Apr 16, 2017|
United Way’s Terri Westerfield discusses the many services offered by the United Way of Southeast Louisiana.
United Way’s Terri Westerfield discusses the many services offered by the United Way of Southeast Louisiana.
United Way’s Terri Westerfield discusses the many services offered by the United Way of Southeast Louisiana.
Automatically Generated Transcript (may not be 100% accurate)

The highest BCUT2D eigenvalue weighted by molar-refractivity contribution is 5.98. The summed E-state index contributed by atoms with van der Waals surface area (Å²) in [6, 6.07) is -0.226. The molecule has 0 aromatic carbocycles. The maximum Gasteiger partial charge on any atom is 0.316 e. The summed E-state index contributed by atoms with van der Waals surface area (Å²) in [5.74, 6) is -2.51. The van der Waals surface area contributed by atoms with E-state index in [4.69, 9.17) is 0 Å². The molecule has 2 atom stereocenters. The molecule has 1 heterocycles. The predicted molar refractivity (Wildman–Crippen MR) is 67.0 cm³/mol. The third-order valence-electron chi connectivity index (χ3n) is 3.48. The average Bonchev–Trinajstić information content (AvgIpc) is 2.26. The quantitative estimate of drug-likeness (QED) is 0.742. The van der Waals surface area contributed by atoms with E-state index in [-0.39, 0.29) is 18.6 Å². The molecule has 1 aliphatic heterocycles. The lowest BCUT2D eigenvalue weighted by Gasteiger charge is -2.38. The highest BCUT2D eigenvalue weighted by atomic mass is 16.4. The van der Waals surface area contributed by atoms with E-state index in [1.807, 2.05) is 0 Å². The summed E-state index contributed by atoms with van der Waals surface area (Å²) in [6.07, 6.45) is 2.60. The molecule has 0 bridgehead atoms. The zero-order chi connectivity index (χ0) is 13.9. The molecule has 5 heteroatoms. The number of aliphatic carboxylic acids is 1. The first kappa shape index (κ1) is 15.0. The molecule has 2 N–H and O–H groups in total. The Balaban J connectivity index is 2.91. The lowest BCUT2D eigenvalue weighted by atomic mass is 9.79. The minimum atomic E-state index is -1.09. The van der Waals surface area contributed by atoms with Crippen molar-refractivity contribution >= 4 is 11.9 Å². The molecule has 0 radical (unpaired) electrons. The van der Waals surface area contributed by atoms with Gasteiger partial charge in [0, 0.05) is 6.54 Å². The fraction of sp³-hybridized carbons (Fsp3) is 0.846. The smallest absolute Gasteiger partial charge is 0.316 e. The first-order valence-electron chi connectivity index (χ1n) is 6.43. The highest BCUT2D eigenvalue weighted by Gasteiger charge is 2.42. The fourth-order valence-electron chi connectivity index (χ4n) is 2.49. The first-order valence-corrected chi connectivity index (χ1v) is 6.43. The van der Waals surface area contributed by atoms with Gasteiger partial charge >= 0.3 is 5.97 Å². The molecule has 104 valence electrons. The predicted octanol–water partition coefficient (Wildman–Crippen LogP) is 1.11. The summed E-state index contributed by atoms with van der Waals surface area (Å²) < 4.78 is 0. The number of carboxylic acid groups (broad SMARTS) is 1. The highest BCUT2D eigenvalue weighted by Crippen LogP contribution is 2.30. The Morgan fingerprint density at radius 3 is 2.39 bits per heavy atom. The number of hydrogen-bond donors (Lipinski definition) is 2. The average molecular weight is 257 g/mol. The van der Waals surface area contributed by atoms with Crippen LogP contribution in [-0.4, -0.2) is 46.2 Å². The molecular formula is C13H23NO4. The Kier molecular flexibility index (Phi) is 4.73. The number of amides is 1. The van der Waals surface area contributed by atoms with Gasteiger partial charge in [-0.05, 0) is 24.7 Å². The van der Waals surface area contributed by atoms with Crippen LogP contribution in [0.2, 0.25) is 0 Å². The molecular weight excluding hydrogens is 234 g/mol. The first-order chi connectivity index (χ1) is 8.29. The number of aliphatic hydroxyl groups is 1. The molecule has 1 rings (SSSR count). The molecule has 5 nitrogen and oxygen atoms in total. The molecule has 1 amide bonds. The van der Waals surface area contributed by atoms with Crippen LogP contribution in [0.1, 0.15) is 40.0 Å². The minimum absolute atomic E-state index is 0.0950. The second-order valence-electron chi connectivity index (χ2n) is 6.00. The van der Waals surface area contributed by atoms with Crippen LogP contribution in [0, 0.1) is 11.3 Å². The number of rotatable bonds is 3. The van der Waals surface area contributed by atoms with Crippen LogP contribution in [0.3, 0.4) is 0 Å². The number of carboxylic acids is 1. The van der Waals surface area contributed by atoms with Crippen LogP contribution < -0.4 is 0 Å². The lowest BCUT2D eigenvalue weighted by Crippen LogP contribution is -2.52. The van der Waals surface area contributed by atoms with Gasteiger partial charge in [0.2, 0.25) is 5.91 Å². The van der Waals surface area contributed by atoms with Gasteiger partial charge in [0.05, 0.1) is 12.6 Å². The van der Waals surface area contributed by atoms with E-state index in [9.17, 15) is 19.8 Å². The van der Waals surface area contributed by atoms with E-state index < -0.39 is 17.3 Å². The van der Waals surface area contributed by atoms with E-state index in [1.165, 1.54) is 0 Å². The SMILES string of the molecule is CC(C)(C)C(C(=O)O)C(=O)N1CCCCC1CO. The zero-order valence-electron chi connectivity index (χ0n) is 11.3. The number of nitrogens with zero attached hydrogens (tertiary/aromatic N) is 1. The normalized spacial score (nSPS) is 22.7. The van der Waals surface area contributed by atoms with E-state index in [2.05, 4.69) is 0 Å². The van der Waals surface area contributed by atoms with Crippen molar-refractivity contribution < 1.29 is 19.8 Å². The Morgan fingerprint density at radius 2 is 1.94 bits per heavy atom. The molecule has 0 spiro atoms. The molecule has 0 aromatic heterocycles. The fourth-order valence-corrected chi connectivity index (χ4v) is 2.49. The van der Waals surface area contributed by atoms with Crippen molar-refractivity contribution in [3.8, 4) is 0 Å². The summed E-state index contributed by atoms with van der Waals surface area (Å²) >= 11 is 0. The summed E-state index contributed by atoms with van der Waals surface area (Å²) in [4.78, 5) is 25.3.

Everyone and welcome to united way lives united I'm Terry Westerfield. Even today I am so proud to welcome to the program. Former colleagues and friends char main Cassie Obi who is the executive vice president and chief operating officer of the data we have southeast Louisiana welcome Charlemagne. Welcome oh it's always a pleasure to be here rookie Karrie thanks so much and it's always nice to have you on I'm so glad marries come on Mary your rose. Mary is that chief impact officer or community impact for united way of southeast Louisiana. And welcome to you hi Gerri good morning good morning. He's joining us today I want you know that you are not a way of southeast Louisiana has a blueprint for prosperity. We want to eradicate poverty in our region where strategically investing in programs initiatives collaborations. And advocacy efforts to meet our community's greatest needs. We have a bold vision of equitable communities were all the individuals are healthy educated and economically stable. In Jefferson Orleans Plotkin and Saint Bernard. Saint Tammany tend to. And Washington there's it is. Well ladies we're here today because we have a new report out. United way of southeast Louisiana in conjunction with the Louisiana association united ways. Is updating its groundbreaking study of financial. Stability and hardship in our state we now we originally released that last year and January. But it shows that 42%. Of low Louisiana residents are struggling. Financially. We call everybody who's listen we call this the Alice report and we asked do you know Alice. Now we see that because Alice is everywhere and there are more than ever before. Alice is settled limited income constrained. And employed now that's a term we used to describe taxpaying residents across Louisiana. We're working hard yet still struggling to make ends meet. Alice is low paying jobs little or no savings and is just offered one emergency. From falling into poverty. Ladies this report I know Mary I am extra would you because this is. We'll see what if your babies you've you've been nursing this along for some time this and it's an important study because. What we given day we say house we know that stands for arts and acronym but also helps you visualize the people that we may know. Every day in our life they could be folks we see at the via the corner drugstore somebody's warrior coffee in the morning. Perhaps the person to fix your car someone takes care of your child or parent but there everywhere. That's correct theory and when we say 42%. Of households struggle to afford basic needs Allah is. Sometimes you look at the percentage at 42% when you put that in real numbers and then Eddie crisis 700 in twenty. 3077. Households. That are struggling to make ends meet. A lot of people in our community that are struggling to make ends meet and then we look at our lean spears. About 52%. Of households that are Alex and looks at it too because folks Alice's including. Those who are below poverty level correct it and if you'll get those numbers to some people have a better understanding. All the hardships somebody face corrects so. Across the state. The poverty rate has pretty much state this aim at 19%. But we're looking at people who. Are just above that part but he level they teeter aren't just following back into poverty there weren't Christ as a way. From being impart ready. You know the car breaks down or are you know the child gets sick you lose your job. They can't they can't apply and get help any. You know like food stamps or any other kind of benefits because they may just a little bit too much. Above the poverty level. But. They don't make enough to get by. And so ignore please appears. There's 52% of people that live below ballas threshold so. In New Orleans the poverty level is 27%. In but Alice is another 25%. So these are people who have low wage jobs. They don't have assets are liquid assets that can carry them through our crisis they can't. Get the benefits they need to carry them federal so fresh start adding day by day they're doing the right things they're gonna work there some of them are working two jobs. But they just can't make the ends meet and I was like to remind people again taxpaying individuals and families these are just not. On the dole as some guy in Texas are working are working hard. But they're limited sometimes by Houston on a little below it perhaps low paying job. But because of education or other circumstances. And what makes even more difficult. Is a sustainability or households were able budget and mayor please give aways from me too because. This puts it a little bit more I icy air and a better light. Easy for people understand. Because somebody might say well in world wiser causes to why are we seeing it there and poverty your marriage. Well it's different for each bearish and that we live in your region. But in Orleans again. Households were viable budget this is what it costs on an average. To just make it through the month right so we're not even talking about a livable. Budget or you can talk about some viable budget and so. Basically that housing. It's child care if you have a child. Transportation. Food health care. And in Texas got to pay taxes and so yeah. That's in your survival budget and so when we look at Orleans. For a single adult to live in New Orleans they should have an annual total salary of 18100924. For our our family two adults one in that one pre schooler. They should be earning 53848. Dollars and net so realistic that is Burton now because of and you look act. Doubt that poverty rate. That we use. That hasn't changed. Since I think 1970. So so we're using 1970. Guidelines based torn nation from the sixties that was amazed inform him that he's. Right debate is John yet. Right but we're using that is determined. Where people are economically in our state insists other house also Bible budget gives you a better look at what people really need to be able to survive. On a date today but we want people to just be at their survival budget we want people to be above that and moving out of Alice because as I said before. I was just teeters on falling into poverty they may be great this month. But that car breaks down or there's a crisis or if there's a god forbid a hurricane yet to evacuate that evacuate they can't even evacuate because they don't have the money they may not have transportation. To evacuate so. And then when they look at the assets they have. The research shows that only 60%. Of households have income producing liquid assets so. Can you explain to stop right because people see the day you may know it liquid assets but others are big question right now. Right so you look at things that you could quickly turn into cash. And so your full. While many of of Alice in those impart pretty a work in low wage jobs they can't say they don't have a savings account they don't have a 401K. You know and then if they don't use it if a person owns their home they're paying a mortgage or medals though. You can't liquidate. You know not maybe old home are outright to be able to sell it but then they summit where they. So in other net. Also dull that even though where they can't climb out. Because they make a little too much to get benefits in in in a government assistance but they don't make enough. To pull himself out. And this used to be a growing concern because we know from the data. As we said we released this report initially it January 2016. It's gone up 2% statewide. In the number of people that we are calling house again that's those living below the threshold including poverty. And those just teetering on the precipice. And it's not much better unfortunately Al Jefferson. It's 39%. They are just gonna run the numbers real quick. Orleans as you mentioned 52%. To plot damaged 34% some people are surprised by that but we shouldn't be because the population is so much lower. Those who could come back after Katrina all those many years ago. Or only those again who could afford to most of them neat and others housing boom of sorts but it's again those with higher wage paying jobs. Many of them prestige jobs so they're white collar not just all blue collar. In Saint Bernard it's 47%. Which again higher industrywide average saint Tammany 32%. Tangible hall 48%. And Washington 55. And both of those. Again. A lot of rural areas really big cities. And the floods of last year or even not in satanic or was a little bit. There was just so much of that great flood of 2016 in August and beyond that impacted those repairs is that they are trying to. Reinvent themselves and and rebuild their lives and communities. Terry when we look at households survival budget. What's driving the increase. Is there's an increase costs and housing reefs we're feeling that an army spears and into transportation across. This state there's an increase and then increase cost of health care. So while people may have coverage through without Affordable Care Act there's penalties if they can't pay. That so then. That becomes more of a burden for the faintly so we we're seeing that the there's increased costs everywhere but it goes back again if you're poverty level is so low. How can we impact you know soul might be some that we should look at is like we should raise at. Up. And you are both looking at shots are. Our CEO CEO of the wrist is Louisiana. Do you Wear many hats you're also. Our vice president executive vice president and use spend a lot of time in Baton Rouge because concede. Is where your heart your passion is you do in an easy job at work and what we're not nearly good for the show some amazing group of elected officials. Who also acknowledged that poverty is a huge. Huge issue in our state in our region and in impacts everything else that we do. With Terry appreciate actors are compliment him confidence on that. That that you have are placed in me and I can tell you that we're fortunate to be blast. Throughout our seven perish region and sprawling that fits and purposes throughout the state. We have a governor that's committed not only did he run on any anti poverty agenda. As you all well know we hosted on gubernatorial forum. And we had all candidates coming in I have to tell you that on him the extremely excited by the fact that. Our governor on John Edwards and his wife and his administration has really dedicated itself. To not only helping us makes me and in educating the community about our Alice report. They too were using that information as a basis to got a lot of what we're seeing. As on some of the initiatives we're backing on the policy front. You know when we sit down and say that we understand the facts that Mary has so eloquently laid now. That are actual facts. State wide. When you would evaluate that you cannot. Move the needle in poverty if you were not engaged in public policy because so much. Of what we need. To pay attention to you is what can elevate those or working families. To get them out of being either on the green or under the you know living in poverty. And for us it's been celebrating initiatives like the earned income tax credit I cannot tell you how grateful we or for the leadership. That we have general legislative delegation. I mean the likes of Walter. JP and here in court beaters and others throughout our region. That understand it poured working. This is a proven. Anti poverty agenda. We are advocating in continuing to maintain that. And I think this governor recognizes it but I think people in general understand. That it's so many of those families. When they file those taxes and they get that money. It is. Money that Avian reinvest in high quality early child care they may invest in the first time being able to purchase. A mode of transportation for themselves it may mean that they fix that refrigerator where their air conditioner that's broken it may mean. That I can afford prescription. Or a something to assist my trial we can use school supplies that I couldn't otherwise. So when you look at that when you look at how we are expanding access to high quality early childhood education. We know that. The greatest hope and opportunity for future generations is to ensure. That our children are given when their beautiful little brains or flourishing and there was connections are being made. That they have access to the highest quality most affordable early child care. So that when they enter school they're not only ready to learn they're ready to the rife. And that is the hope and opportunity we have for all of whom we he has children because if they can draw life. And be prepared to learn when they enter school to high used human potential. The likelihood of them going on to high paying jobs because they can insert the college of their choice or junior college they can learn a crap. That can allow them to live a quality of life. That we know will establish for them the way they get out of poverty in you in the intergenerational. Poverty. That so often has plagued our families. So we are not only committed to that we are committed to making sure that are affordable health care. Is realized and while I know. That their enormous challenges on that front I am proud to say that our united way supported that action taken by this governor in this administration. And so many of our champions in the legislature because we understand. That we had to do what we know. Is our moral obligation and that is to give access to affordable health care. And I can tell you literally to Medicaid expansion sinking lines each and every day in our community. I was at though on opening of the legislative session yesterday. And I was just stunned by the fact that this governor spoke candidly. About individuals he wanted to have in the audience. Who literally we're going to give their own testimonials to the fact that as a result of his action. They have literally their lives have been saved I can tell you the work that we're doing. In armed cancer. We do that. Legislative policy that that allows will be unit to be one of the strongest. In relationship to breast cancer researcher reconstruction. I can tell you the work that we have done mayor Affordable Care Act were here and testimonials from women said. Because they are now able to be screened early. They never Wear for work dear Little League being diagnosed and those diagnosis is or saving their lives early medical intervention. For for health care issues whether it's high blood pressure cancer you know name. You know if you don't like saving needs in every one of our Louisiana citizens should be entitled to. And you work hand in glove he would marry together because with a great team that you have with it can be impact. Affecting your talking earned income tax credits are thinking about our wonderful Odessa. Adam's pain and I I think about Chiquita and others who are working so closely. The programs that we support also it goes back to those that we help fund and those are through the annual campaign. I know that it's scrutiny folks if you understand the process. Just briefly merely lets tell folks about what you have to go through can be able to. Defund it because we know that you're going to stand and deliver on the programs are going to help us help others out. Yes so it's it's really a scrutiny. That we scrutinize every program. We have a blueprint for prosperity. That is focused on part woody we've developed strategies and identified the outcomes we're trying to chief. Around this issue of party and so agencies submit. Letter of intent to last they have to tell us how they're going to impact this issue of poverty. Once Beagle proved that we have we have a huge group of volunteers. Who actually read our grants for us so we take we raise our front in the community. So our our readers are from the communities of anyone's interest it does contact you know anyway we can always use more readers. But you come and we train you on what to look for and that application they read and read it. We didn't take that and then the volunteers decide on who will be funded based on those reading score on the scores. We also do site visits we go out. Make sure that you know what to voting your proposal a switcher actually do we end and really get the feel for the program. And there's report after report. To us twice a year. We're getting reports on what they're doing we're doing site visits were constantly in contact but we're in lockstep with those agencies and to really impact this issue of poverty for the first time ever. Our united way it's funded collaborations. Those are groups that are working on systemic issue was how can we really impact. An issue in the community. And part of that is some advocacy work and so we you know we we partner with charming. In the public policy committee headed by Kim sport. So we're working in handing loud because we know we can not just impact this issue of poverty by funding programs. It helps to quiz her wrist com yes we do. So it's collaborations with programs in this have a conceit that were working together and you weaken. Even the lines olds together. That that's what we've been and how to we are right in there we're looking at peers by peers as it looks different in each payers and as we look at this issue of poverty. We're seeing where. There's a suburban as nation apart pretty apart but he is is is. Here in this city is in trades at fifty. 2%. But it's moving out of other pair shoes because people can't afford to he has been warned that we're seeing it in Metairie where cities in the count on appearances as people. Our community and I always. Tell a story there is a lovely lovely gal. Who lives almost every morning because I drive through it off in wood and islanders beat she's wonderful. She won Honda. Buying a home. Across the late in another Paris. Just speak and she's keeping your job which. She's born poppy folks it means you're disease or break now but because she need a better place she can afford. And her job could go to school and other things. And this is what the people or do they moved farther and farther out right and ended jobs in there when you look at Alice they at least they have low wage jobs been so that low wage jobs usually in our tourism industry you know service and service as well. Right in Seoul if they can't afford to live in the city and they move out in who's gonna take those jobs. Those low wage jobs. The for the person in the city becomes harder and harder to. Holmes and I'm sorry that person was moved out to the suburbs. It's harder and harder for them to come back and there's transportation is an issue you know in in how do I get to my job so. Then they you know they are there and other payers as to who don't every sources. How players the sources are scarce. In in the other payers is right in Washington Beers and humor to well just because there were talking about a lot of resource but also. Transportation in particular particular you can and you may be getting over folks I mean it's the right out right so as we look at Alice report they talk about low wage jobs dominating our economy. Fear families have an act that since evenings. And gaps that remain in public assistance that we alluded to earlier in this issue of transportation. In being able to get to that job. Are all real barriers for fame at least. And again education instrument talked about what do start at the beginning. It is early quality high quality early education and in cancer having to make decisions on early. Child care because you watcher chow in equality sooner it costs more. So if you look at. Even in Jefferson's lawyers for check out here for they only with an infant in a preschooler. You pay 949. Dollars. So these are having to make decisions you know and if you aren't too appeared family you're gonna make a decision you know. Should one ever stay home and take care of the Q is is that more cost effective. They're both of was going to work when I'm paying 949. Dollars for top here and if you're seeing at O'Hare lyrics. It's even harder how do you get there's childcare assistance but if you're Alice you probably don't fight for child care assistance and so. Horry is set itself smiled at. You know so what do you do you're always in his. Is dark hole I guess you could call it or where you just can't pull yourself out. We know that's a great segue into another issue that we're advocating format pay equity. Because Louisiana continues to rank last in the United States when it comes to pay equity for women. With the widest gap in the country. And the most recent statistics show that Louisiana women earn on average 65 cents to every dollar earned by men. United way of southeast Louisiana is continuing to abdicate in favor of pay equity policies. Armed passer recommended on not only by this administration. But I have to say has recommended by. On many women who are serving on our board of trustees many women who were part of our women's leadership council. I can tell you in unanimous consent was given our public policy committee because when you look at the statistical information. And let's be honest here you know I need where he wants to beat each to green lean sensitive to the fact that. We want equity for women without unintentional consequence is because. As a not for profit. We DPM and on these spectacular. Businesses who support our programs and services what's been heartwarming to me. We just recently hosted in partnership with the governor the first ever statewide. Pay equity summit. That was held a mart's attempt in Baton Rouge and I have to tell you it was record attendance and what was so exciting were the panel's. Where our very own John Foley with pan American life with the panelists and Mahoney from Tulane. The research and then the information from businesses. About the economic implications. Associated with pay equity not only would it mean to many of these. In particular single women trying to raise families on their their incumbents and their salaries. But to distance it's about implementing a philosophy of equity. And really. Pulling back that curtain that allows them. To really be able to say we want there to be equitable fair pay for equal pay for equal work and so that's what we're talking about. And I have to say that we have a remarkable champion and on in Helene Marino and JP Doral. And I'm legislate tours from across our region I region. Who have come to us and or prepared to work important shipped to say how do we find the best solution to the yes. So on represented if Alina had to introduce sloppy legislation in this session. That will call allow us to lift pasty Christine it's my hope that our listeners out there. What contact their legislate two wars that they will learn more about what she's championing and that they will help beyond voice of that in this. You hear in this legislative session we can be successful. And I know that no doubt if you're leading the charge Sherman I do believe you will be and I know that you're working so. Hard with somebody others. And in ninety. In the big event that's coming up and it is something that I know that yet the governors is the governor's mansion. And talk just briefly about it because it is definitely unfortunate that Angel would the public cannot be at it for size. But again in our efforts to help house help those in poverty and others understand. Why it's so important. That we do something to help lift our state op. Well as a result of. Michael Williamson we ship as our president and CEO he felt that we had a really strong compelling reason for getting together with the governor and the First Lady along with our cabinet officials and legislate doors. To not only personally thanked them. But to really intersect the work at united way it's not for profit leading in communities. Because we have many public private partnerships with state government that we are so proud off. But to talk about the new statistical data it's just been released by Alice. And then to actually talk about how you connect in intersect. That good information in research with policy to move an agent of ball would that we hope we're not only help us. Lift families out of poverty but will demonstrate. That this blueprint for prosperity is in fact a powerful way to impact the lives of hard working movies you know citizens and their families. Charlayne thank you so much Mary we're just about out of time for people who want more information about Alison it from me just mention the blueprint where should people go. Go to the united way of southeast Louisiana's web site is www. U nine it wait yes ELA. Dot org and you confine our list. And you can find the blueprint and it fit anymore questions especially about the wonderful programs that we're supporting and charming he's worked. Also right there on the web site. Everything is on the web site you can find everything and I think our. Pictures on the well and don't go to the big just gave up I. Well wouldn't you vote. We're joining you work hard you so much for the comedians are proud to call you friends and eggs remain as the of the executive vice president and C 00. We have southeast Louisiana Mary Ambrose our chief impact officer community impact or united way of southeast Louisiana. United way of southeast Louisiana as a blueprint for prosperity we want to eradicate poverty in our region. If you'd like more information les please visit our website once again that's united reached Sheila dot org. Or you may call area code 50482255. Forged Euro you can also find on FaceBook it united ways do you. Or follow us on Twitter at united ways. Join united way please give advocate volunteer I'm Terry Westerfield thank you for joining us and live unite.